Although the stability of a movement can be considered as stable in general, it is possible that the postural stability quality of the movement is not the same all the time. Less stable movement can occur in a particular time interval. To evaluate the quality of the movement, the free-walking data of the subjects, Y3, Y5, E1, E3, and E7, were further analyzed. The sensor location on the knee was more accurate, and thus only the knee data were analyzed to determine the stability states. Thus, 60 s of walking data was divided into six segments, and postural stability was evaluated every 10 s, as shown in Table 7.
As shown in Table 8, changes occurred in the postural stability within 60 s of walking for all subjects. For example, the general stability state for the subject, Y3, was unstable. However, based on the segmented stability states, the movement was not always unstable. The first 10 s was stable and, subsequently, the stability state dropped to one in the dangerous category. Fortunately, the stability state improved to unstable then alternated back and forth between the danger and unstable category. The segmented stability state indicated that the subject, Y3, evidently attempted to maintain stability to avoid falling.
The PSI was able to evaluate the postural stability states of movement. However, given the individual differences in human movement, it was only relevant to individually evaluate the movement. The approach represented the characteristics of the stability of a particular subject. However, it was not possible to use the PSI to immediately analyze the movement. Stable state data are required to categorize the movement stability of the subject in question.

5. Conclusions

Quantification of human stability is required to understand the mechanism underlying balance control. The contribution of this study involves providing a novel measure of the postural stability index (PSI) to distinguish between different postural stability states in healthy individuals. The PSI discriminated between normal walking and walking with obstacles in healthy subjects while SSI and dynamic stability did not. A previous study indicated that the SSI differentiates non-fallers from fallers. However, the SSI did not capture the differences between two walking tasks in healthy subjects. This potentially occurred because the differences were excessively small, and the SSI algorithm only used vertical acceleration data in the evaluation. Conversely, the PSI used the resultant of the three-axes acceleration data by assuming that postural sway can occur in any axis.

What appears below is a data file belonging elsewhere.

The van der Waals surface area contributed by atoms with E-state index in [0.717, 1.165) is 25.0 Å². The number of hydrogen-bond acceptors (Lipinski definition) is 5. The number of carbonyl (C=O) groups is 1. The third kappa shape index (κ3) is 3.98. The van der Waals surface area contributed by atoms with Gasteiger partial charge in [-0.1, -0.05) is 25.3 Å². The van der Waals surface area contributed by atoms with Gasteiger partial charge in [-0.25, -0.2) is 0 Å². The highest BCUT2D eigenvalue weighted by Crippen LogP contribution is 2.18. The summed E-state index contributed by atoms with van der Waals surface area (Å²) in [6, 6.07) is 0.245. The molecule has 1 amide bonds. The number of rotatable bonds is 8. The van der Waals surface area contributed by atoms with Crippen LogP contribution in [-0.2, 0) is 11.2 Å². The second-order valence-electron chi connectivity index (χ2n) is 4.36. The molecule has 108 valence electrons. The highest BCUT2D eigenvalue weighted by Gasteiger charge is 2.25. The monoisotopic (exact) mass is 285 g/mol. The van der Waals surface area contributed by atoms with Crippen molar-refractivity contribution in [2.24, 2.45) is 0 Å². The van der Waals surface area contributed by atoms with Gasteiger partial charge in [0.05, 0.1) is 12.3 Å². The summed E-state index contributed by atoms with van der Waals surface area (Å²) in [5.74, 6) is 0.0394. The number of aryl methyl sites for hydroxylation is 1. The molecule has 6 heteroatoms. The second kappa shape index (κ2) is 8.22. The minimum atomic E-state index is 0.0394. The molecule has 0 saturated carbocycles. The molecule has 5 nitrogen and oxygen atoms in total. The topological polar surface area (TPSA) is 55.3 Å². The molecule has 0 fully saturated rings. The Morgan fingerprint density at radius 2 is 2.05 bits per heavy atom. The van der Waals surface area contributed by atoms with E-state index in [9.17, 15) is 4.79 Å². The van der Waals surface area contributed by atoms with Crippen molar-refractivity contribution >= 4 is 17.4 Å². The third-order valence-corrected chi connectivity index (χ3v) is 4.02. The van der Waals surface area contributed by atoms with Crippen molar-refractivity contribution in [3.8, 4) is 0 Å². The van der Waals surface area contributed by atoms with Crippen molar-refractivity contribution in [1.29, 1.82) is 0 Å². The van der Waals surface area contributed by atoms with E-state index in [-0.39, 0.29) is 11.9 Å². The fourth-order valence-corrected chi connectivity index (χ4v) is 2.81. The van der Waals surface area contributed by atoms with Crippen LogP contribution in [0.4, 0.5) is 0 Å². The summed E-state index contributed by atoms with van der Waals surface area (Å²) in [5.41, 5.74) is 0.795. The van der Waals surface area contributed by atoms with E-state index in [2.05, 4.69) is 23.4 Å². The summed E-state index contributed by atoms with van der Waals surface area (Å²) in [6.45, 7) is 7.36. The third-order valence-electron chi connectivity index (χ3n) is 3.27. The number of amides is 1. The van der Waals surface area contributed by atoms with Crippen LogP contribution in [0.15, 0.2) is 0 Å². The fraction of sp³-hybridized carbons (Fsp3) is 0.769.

The present study involved several limitations as follows: (1) The present study used normal walking data to determine the upper postural stability limit. Therefore, the PSI cannot be used to quantify stability without existing normal walking data; (2) the present study used six IMFs to develop the PSI, and thus future studies are required to examine the applicability of the PSI for other decompositions with a different number of IMFs; (3) the present study used wearable accelerometers, and thus future studies are necessary to investigate the effect of the sensitivity of the accelerometers on the PSI; and (4) with respect to older adults who did not perform free-falls due to safety concerns, a past study compared the intentional and unintentional falls and indicated that the difference between the fall-like motions and falling only corresponds to the inclination angles [30]. Therefore, if the evaluation does not include such angles, the fall-like motions can be used to represent the falls in general.
In conclusion, the results of the present study suggest that the EEMD and MSE algorithm can be utilized to quantify postural stability in healthy subjects. The PSI method adequately measures different postural stability states in healthy subjects.

Author Contributions

Conceptualization, N.R.N., B.C.J. and V.N.; Methodology, N.R.N. and B.C.J.; Formal Analysis, N.R.N. and B.C.J.; Writing—Review & Editing, N.R.N., B.C.J. and V.N.

Funding

This study was financially supported by the Ministry of Science and Technology (MOST) of Taiwan (MOST 105-2221-E-011-104-MY3).

Conflicts of Interest

The authors declare no conflict of interest.

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Figure 1. Subject performs the activities: (a) normal walking, (b) walking with obstacles, (c) free-falling, and (d) fall-like motions. The older adults did not perform the free-falling task.
Figure 1. Subject performs the activities: (a) normal walking, (b) walking with obstacles, (c) free-falling, and (d) fall-like motions. The older adults did not perform the free-falling task.
Entropy 21 00314 g001
Table 1. Descriptive statistics of the subjects.
Table 1. Descriptive statistics of the subjects.
Young AdultsOlder Adultsp-Value
Age (years)24 (0.88)70 (5.27)<0.001 *
Gender (% Female)50%60%0.66
Height (cm)164 (6.84)160 (9.93)0.36
Weight (kg)59 (10.67)60 (9.12)0.79
* p-values were obtained using the Mann Whitney test. For the SSI and the new PSI, higher scores indicate better performance.
Table 2. Activity differences of the dynamic stability in young and older adults. Data are reported as mean (SD). (a) Activity differences of the dynamic stability in young adults. (b) Activity differences of the dynamic stability in older adults.
(a).
MeasuresAxisNWWOFLMFFp-Value